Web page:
In that memo, Kennedy was described by Chebrikov as “very troubled” by U.S.-Soviet relations, which Kennedy attributed not to the grim dictator in charge of the USSR – the awful Andropov – but to President Reagan and his “belligerence” and stubbornness. “According to Kennedy,” reported Chebrikov, “the current threat is due to the President’s refusal to engage any modification to his politics.” This was made worse, said the memo, because the presidential campaign was just around the corner, and Reagan was riding high. Was Reagan vulnerable anywhere?
The memo speculated – based on Kennedy’s appraisal – that Reagan’s chink in the political armor was questions of war and peace. That was where he was vulnerable. To that end, said the KGB head: “Kennedy believes that, given the state of current affairs, and in the interest of peace, it would be prudent and timely to undertake the following steps to counter the militaristic politics of Reagan.” Chebrokov then delineated for Andropov a series of specific steps proposed by Kennedy to help the Soviets “influence Americans,” including Kennedy arranging for Kremlin officials to meet with certain American media – particularly Barbara Walters and Walter Cronkite, who were both named in the memo. Kennedy offered to help bring Soviet political and military officials to New York and Washington to connect them with his friends in the American media; in turn, Kennedy offered to personally fly to the Kremlin to meet with Andropov.
Anything to stop this “belligerent” Reagan.
As for Kennedy’s view on Andropov, it was decidedly better than his perception of Reagan. “Kennedy is very impressed with the activities of Y. V. Andropov and other Soviet leaders,” wrote Chebrikov.
That, ladies and gentlemen, may be the most stunning statement in the entire memo. Impressed with Yuri Andropov?
Gee, where do you even start with that one? How bad was Andropov? Consider just one example, close to my heart and research, laid out in my book on Pope John Paul II and Ronald Reagan, “A Pope and a President”: It was Andropov who, when he was the head of the KGB, gave the go-ahead to the Soviet GRU, military intelligence, to shoot and kill Pope John Paul II – Ted Kennedy’s pope.
There was nothing very impressive about the ruthless Yuri Andropov, unless one was impressed with his killing skills.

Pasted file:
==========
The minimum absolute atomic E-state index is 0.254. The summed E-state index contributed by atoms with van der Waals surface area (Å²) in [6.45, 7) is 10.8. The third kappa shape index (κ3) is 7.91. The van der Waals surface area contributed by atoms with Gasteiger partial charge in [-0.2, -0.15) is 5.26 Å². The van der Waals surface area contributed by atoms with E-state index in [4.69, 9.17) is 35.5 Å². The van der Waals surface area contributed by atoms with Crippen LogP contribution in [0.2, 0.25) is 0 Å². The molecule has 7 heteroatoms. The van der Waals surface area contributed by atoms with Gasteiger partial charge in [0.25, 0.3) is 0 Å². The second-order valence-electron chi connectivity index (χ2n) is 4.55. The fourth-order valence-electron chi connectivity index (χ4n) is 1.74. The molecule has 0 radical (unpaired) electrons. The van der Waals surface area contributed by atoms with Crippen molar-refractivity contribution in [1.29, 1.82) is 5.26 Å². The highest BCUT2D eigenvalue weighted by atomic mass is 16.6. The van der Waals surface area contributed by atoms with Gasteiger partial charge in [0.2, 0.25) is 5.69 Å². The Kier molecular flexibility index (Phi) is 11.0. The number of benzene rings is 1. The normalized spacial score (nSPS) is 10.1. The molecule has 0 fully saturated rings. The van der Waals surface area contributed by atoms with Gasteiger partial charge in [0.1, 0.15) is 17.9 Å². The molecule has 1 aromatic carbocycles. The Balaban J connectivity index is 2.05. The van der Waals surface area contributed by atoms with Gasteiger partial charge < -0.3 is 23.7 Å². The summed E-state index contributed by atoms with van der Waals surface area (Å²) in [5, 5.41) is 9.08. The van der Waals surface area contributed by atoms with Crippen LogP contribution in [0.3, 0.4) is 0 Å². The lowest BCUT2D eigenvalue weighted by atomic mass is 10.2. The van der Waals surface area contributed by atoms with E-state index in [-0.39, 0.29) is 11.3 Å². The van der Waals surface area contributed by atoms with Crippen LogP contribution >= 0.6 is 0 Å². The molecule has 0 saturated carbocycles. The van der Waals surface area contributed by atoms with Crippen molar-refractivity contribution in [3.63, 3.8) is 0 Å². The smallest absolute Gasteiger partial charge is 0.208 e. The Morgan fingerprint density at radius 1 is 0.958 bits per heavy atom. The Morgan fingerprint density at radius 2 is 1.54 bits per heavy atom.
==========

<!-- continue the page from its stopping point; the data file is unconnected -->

This five-page memo in Russian then wrapped up with an assessment of Kennedy’s own presidential prospects in 1984. It instructed Andropov that Kennedy “underscored that he eagerly awaits a reply to his appeal.”
How does this compare with the email thread regarding Donald Trump?
Well, for starters, we don’t know what happened next with the Kennedy saga, because the media never dared touch it, or even ask Kennedy about it. That’s the complete opposite of what will happen with Trump. Our liberals in the media will turn into a gaggle of Perry Masons and Joseph Pulitzers to unearth more. Look out, Sherlock Holmes! Such will be a level of investigation they never pursued regarding Kennedy’s efforts.
How else are the two different? In key ways:
The Donald Trump Jr. emails have a clumsy, amateurish quality, reflective of a naïve 30-something young man with no understanding of Washington or government and security. It’s bracing to see that he gullibly recorded these thoughts in writing – in emails that could be subpoenaed one day. There’s obvious inexperience and perhaps even (in a general sense) innocence to them. The tone is “Oh, gee whiz. Cool!” He even uses the words “I love it.”
Don’t get me wrong. These emails are not good. And the liberal media’s excitement in smelling possible blood in the water is understandable. This could be the trail of blood they’ve been swimming for.
But comparing it to the Chebrikov-Andropov document, it’s altogether different.
The May 1983 KGB document betrayed a calculating quality by Kennedy and his Kremlin pals. It was careful, deliberate. It was, after all, a formal KGB memo with the highest classification. It contained a very specific, detailed plan of action and follow-up, between the literal head of the KGB and the literal head of the USSR – with Ted Kennedy the tool, the conduit, the method, the initiator for the plan of action. And Kennedy was no 30-something kid. He was a veteran, sitting senator with White House experience and intimate knowledge of the ways of Washington going back to his older brothers in the early ’60s.
He was the vaunted “Lion of the Senate.”
Really, Kennedy’s affront is much more blatant. And yet, the media ignored the Kennedy story but is pouncing on Trump Jr. like a pack of hyenas.